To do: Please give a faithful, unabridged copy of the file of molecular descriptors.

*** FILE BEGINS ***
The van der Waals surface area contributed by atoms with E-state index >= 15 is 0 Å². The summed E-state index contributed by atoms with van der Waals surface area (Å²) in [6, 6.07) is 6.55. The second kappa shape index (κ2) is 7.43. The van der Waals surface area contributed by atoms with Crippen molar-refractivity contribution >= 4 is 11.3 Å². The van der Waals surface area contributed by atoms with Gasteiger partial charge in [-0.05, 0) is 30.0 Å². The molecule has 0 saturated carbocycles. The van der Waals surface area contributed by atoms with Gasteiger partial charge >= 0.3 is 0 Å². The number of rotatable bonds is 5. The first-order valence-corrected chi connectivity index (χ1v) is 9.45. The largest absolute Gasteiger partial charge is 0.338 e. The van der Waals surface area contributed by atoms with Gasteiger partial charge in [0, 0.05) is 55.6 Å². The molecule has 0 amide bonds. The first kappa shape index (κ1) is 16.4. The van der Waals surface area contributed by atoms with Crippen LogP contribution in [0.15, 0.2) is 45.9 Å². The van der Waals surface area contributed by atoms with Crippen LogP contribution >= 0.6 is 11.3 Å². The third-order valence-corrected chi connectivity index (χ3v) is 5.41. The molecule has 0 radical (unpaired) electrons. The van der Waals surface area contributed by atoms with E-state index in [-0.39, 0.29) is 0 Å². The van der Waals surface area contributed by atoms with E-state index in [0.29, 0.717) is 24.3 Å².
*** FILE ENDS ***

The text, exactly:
The van der Waals surface area contributed by atoms with E-state index >= 15 is 0 Å². The summed E-state index contributed by atoms with van der Waals surface area (Å²) in [6, 6.07) is 6.55. The second kappa shape index (κ2) is 7.43. The van der Waals surface area contributed by atoms with Crippen molar-refractivity contribution >= 4 is 11.3 Å². The van der Waals surface area contributed by atoms with Gasteiger partial charge in [-0.05, 0) is 30.0 Å². The molecule has 0 saturated carbocycles. The van der Waals surface area contributed by atoms with Gasteiger partial charge >= 0.3 is 0 Å². The number of rotatable bonds is 5. The first-order valence-corrected chi connectivity index (χ1v) is 9.45. The largest absolute Gasteiger partial charge is 0.338 e. The van der Waals surface area contributed by atoms with Gasteiger partial charge in [0, 0.05) is 55.6 Å². The molecule has 0 amide bonds. The first kappa shape index (κ1) is 16.4. The van der Waals surface area contributed by atoms with Crippen LogP contribution in [0.15, 0.2) is 45.9 Å². The van der Waals surface area contributed by atoms with Crippen LogP contribution >= 0.6 is 11.3 Å². The third-order valence-corrected chi connectivity index (χ3v) is 5.41. The molecule has 0 radical (unpaired) electrons. The van der Waals surface area contributed by atoms with E-state index in [-0.39, 0.29) is 0 Å². The van der Waals surface area contributed by atoms with E-state index in [0.29, 0.717) is 24.3 Å².